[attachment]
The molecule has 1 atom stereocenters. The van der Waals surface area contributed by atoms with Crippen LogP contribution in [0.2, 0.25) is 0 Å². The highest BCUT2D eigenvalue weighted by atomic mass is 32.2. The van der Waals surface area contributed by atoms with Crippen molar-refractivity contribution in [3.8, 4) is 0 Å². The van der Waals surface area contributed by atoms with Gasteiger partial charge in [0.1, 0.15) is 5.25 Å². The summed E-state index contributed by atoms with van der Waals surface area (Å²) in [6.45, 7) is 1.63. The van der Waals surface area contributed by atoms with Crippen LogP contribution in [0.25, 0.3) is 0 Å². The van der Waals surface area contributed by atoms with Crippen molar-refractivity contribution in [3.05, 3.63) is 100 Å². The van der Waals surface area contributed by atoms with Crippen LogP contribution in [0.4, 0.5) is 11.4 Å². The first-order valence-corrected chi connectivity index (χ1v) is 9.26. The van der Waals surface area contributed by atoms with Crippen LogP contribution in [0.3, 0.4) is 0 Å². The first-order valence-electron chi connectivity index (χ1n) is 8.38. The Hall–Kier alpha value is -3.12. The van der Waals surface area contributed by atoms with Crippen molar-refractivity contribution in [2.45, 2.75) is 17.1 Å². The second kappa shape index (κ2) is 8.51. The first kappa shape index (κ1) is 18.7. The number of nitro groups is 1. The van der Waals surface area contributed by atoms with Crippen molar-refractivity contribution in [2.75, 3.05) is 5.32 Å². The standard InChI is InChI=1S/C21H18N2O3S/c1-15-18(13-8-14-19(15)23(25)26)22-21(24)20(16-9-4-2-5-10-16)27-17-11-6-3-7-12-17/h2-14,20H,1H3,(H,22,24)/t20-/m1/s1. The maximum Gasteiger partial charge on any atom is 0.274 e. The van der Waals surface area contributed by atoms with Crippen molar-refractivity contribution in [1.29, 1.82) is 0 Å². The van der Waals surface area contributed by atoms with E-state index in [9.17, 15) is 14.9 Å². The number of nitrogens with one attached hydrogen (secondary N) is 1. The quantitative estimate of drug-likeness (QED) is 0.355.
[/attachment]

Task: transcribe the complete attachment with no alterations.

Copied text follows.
The molecule has 1 atom stereocenters. The van der Waals surface area contributed by atoms with Crippen LogP contribution in [0.2, 0.25) is 0 Å². The highest BCUT2D eigenvalue weighted by atomic mass is 32.2. The van der Waals surface area contributed by atoms with Crippen molar-refractivity contribution in [3.8, 4) is 0 Å². The van der Waals surface area contributed by atoms with Gasteiger partial charge in [0.1, 0.15) is 5.25 Å². The summed E-state index contributed by atoms with van der Waals surface area (Å²) in [6.45, 7) is 1.63. The van der Waals surface area contributed by atoms with Crippen LogP contribution in [0.25, 0.3) is 0 Å². The van der Waals surface area contributed by atoms with Crippen molar-refractivity contribution in [3.05, 3.63) is 100 Å². The van der Waals surface area contributed by atoms with Crippen LogP contribution in [0.4, 0.5) is 11.4 Å². The first-order valence-corrected chi connectivity index (χ1v) is 9.26. The van der Waals surface area contributed by atoms with Crippen LogP contribution in [0.3, 0.4) is 0 Å². The first-order valence-electron chi connectivity index (χ1n) is 8.38. The Hall–Kier alpha value is -3.12. The van der Waals surface area contributed by atoms with Crippen molar-refractivity contribution in [2.45, 2.75) is 17.1 Å². The second kappa shape index (κ2) is 8.51. The first kappa shape index (κ1) is 18.7. The number of nitro groups is 1. The van der Waals surface area contributed by atoms with Crippen molar-refractivity contribution in [2.75, 3.05) is 5.32 Å². The standard InChI is InChI=1S/C21H18N2O3S/c1-15-18(13-8-14-19(15)23(25)26)22-21(24)20(16-9-4-2-5-10-16)27-17-11-6-3-7-12-17/h2-14,20H,1H3,(H,22,24)/t20-/m1/s1. The maximum Gasteiger partial charge on any atom is 0.274 e. The van der Waals surface area contributed by atoms with Crippen molar-refractivity contribution in [1.29, 1.82) is 0 Å². The van der Waals surface area contributed by atoms with E-state index in [9.17, 15) is 14.9 Å². The number of nitrogens with one attached hydrogen (secondary N) is 1. The quantitative estimate of drug-likeness (QED) is 0.355.